River Valley Bank President and CEO Todd Nagel said one of his bank's fastest-growing departments is the regulatory and compliance department. It's something he'd like to see changed.
How current banking regulations affect community banks like River Valley was the focus of a Monday roundtable discussion between local bankers and Martin Gruenberg, the chairman of the U.S. Federal Deposit Insurance Corp. The meeting was held at River Valley Bank's administration offices in Wausau.
Gruenberg said the banking industry has experienced a "slow but gradual recovery" since the financial crisis of 2008 and 2009, with banks' capital and liquidity positions improving, and the industry "well-positioned" to respond to increasing credit demand.
But it hasn't translated into an immediate relaxing of industry regulations.
"As regulators we're going to try to strike a balance to let the banks do what they do and provide credit, and try to do that in a reasonable way, but obviously also going to make sure that it's done in a careful and safe and sound way as well," Gruenberg said.
Congressman Sean Duffy, who organized Monday's meeting, said he appreciates the FDIC's position, but said that the pendulum has swung too far the other way.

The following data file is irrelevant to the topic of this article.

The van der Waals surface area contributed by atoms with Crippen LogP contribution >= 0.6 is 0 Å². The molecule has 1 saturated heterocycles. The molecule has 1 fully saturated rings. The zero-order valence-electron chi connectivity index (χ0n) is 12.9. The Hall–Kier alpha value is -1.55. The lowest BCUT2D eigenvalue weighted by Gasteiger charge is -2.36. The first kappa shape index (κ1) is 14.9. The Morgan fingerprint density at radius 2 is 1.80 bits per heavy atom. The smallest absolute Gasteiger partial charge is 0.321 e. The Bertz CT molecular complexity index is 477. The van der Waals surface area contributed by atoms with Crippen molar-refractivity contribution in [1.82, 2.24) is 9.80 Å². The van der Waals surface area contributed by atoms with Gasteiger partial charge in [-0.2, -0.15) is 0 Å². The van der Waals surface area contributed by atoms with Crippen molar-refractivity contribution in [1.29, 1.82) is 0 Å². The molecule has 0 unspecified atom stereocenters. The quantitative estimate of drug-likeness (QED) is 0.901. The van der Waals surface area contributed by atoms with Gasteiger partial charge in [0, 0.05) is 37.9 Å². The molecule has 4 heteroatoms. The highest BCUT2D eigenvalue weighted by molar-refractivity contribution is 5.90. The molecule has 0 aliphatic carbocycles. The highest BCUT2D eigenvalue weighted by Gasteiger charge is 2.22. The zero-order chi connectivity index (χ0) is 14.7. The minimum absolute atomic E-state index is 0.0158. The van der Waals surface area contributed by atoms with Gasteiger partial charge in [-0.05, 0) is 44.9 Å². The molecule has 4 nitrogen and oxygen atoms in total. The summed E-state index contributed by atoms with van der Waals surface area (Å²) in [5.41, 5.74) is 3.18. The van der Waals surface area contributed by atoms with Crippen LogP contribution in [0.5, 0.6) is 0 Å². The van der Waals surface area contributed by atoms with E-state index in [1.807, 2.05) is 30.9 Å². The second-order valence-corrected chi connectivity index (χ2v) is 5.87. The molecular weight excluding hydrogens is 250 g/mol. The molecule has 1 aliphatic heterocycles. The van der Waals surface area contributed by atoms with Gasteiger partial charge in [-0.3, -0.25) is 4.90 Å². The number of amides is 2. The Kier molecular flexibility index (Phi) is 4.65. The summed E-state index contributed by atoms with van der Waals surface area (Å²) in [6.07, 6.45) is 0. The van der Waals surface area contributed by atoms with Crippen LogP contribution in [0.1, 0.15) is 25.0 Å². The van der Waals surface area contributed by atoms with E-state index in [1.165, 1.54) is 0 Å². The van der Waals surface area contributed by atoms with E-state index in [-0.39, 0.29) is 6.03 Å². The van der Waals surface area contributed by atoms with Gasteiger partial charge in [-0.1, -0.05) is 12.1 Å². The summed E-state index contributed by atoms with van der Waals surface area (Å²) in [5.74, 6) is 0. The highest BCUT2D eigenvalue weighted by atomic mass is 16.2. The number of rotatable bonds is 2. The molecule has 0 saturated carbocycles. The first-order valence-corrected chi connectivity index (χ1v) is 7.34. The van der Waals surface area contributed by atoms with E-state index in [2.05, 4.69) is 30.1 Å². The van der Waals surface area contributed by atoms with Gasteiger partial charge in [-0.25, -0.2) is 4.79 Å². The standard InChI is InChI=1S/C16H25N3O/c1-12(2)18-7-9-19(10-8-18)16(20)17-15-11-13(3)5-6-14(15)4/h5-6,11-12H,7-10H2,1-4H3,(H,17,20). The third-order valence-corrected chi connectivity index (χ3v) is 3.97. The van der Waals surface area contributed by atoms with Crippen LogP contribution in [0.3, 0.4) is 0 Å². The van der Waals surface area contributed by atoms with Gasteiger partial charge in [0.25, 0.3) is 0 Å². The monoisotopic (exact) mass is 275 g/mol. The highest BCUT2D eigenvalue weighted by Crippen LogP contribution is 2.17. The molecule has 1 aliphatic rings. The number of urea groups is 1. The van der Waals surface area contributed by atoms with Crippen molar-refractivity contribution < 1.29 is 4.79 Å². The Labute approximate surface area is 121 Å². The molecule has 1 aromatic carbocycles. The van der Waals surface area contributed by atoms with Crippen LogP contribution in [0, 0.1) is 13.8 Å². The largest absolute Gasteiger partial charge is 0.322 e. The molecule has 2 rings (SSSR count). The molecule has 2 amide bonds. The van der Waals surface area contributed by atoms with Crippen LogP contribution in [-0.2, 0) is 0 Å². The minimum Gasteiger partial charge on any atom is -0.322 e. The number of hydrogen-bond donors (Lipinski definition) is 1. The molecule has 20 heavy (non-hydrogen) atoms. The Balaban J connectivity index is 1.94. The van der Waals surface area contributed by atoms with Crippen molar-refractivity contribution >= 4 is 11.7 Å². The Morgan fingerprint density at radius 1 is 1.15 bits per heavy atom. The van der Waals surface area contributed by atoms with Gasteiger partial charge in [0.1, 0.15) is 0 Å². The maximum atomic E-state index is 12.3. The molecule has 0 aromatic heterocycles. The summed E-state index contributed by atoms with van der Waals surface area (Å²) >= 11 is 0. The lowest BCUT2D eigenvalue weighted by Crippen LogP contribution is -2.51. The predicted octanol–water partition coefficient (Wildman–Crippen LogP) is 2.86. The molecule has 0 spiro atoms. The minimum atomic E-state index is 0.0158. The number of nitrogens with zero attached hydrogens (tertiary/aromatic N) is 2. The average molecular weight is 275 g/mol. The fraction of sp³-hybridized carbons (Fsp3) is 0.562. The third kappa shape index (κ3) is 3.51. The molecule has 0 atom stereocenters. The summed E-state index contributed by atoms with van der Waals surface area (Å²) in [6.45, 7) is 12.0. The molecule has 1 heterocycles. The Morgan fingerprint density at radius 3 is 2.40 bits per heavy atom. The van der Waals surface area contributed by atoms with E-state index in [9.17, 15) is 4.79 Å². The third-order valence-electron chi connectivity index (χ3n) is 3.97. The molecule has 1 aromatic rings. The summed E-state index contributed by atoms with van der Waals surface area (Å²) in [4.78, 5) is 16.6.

"We may have competing interests," said Duffy, a member of the House Financial Services Committee. "We want to make sure we have sound, stable lending. The chairman comes from a little different perspective after going through the crisis and all the stress that has been put on him and the FDIC team. Maybe they're a little more cautious than we'd like them to be right now."
Nagel said if there's one regulation he'd like to see changed, it's the mandatory appraisal requirements, which come into play for extending home equity lines of credit.
"If you use real estate as collateral on a loan, regulations require banks to repeatedly get a new evaluation every time a new lending decision is made," Nagel said.
Because of the recent decline in real estate values, property owners have less equity and less of a chance to secure a loan, Nagel said.
"So what happens is we get these new appraisals and we're finding out they don't qualify for a loan," Nagel said. "But we can give them a credit card, or another company can give them a credit card, which of course, is an unsecured obligation, and I would say puts your financial institution more at risk."
Capital requirements, which force banks to maintain a certain level of money in their companies, also hurt community banks, Nagel said.
"That's less money that we can leverage and then lend out to our neighbors," he said. "The true community bank should be taking deposits in their community and then lending them back out. That's the greatest cycle I know of."
Gruenberg said small banks are "critical" to the economy, citing an FDIC study that showed, over the past 30 years, community banks account for only about 14 percent of the banking assets in the United States but account for about 46 percent of all the loans made to small businesses and farms.
"The large banks actually don't do that kind of business," Gruenberg said. "So if we didn't have community banks to fill that very important niche in our banking system, it would have real consequences, not just for the financial system but for the economy as a whole."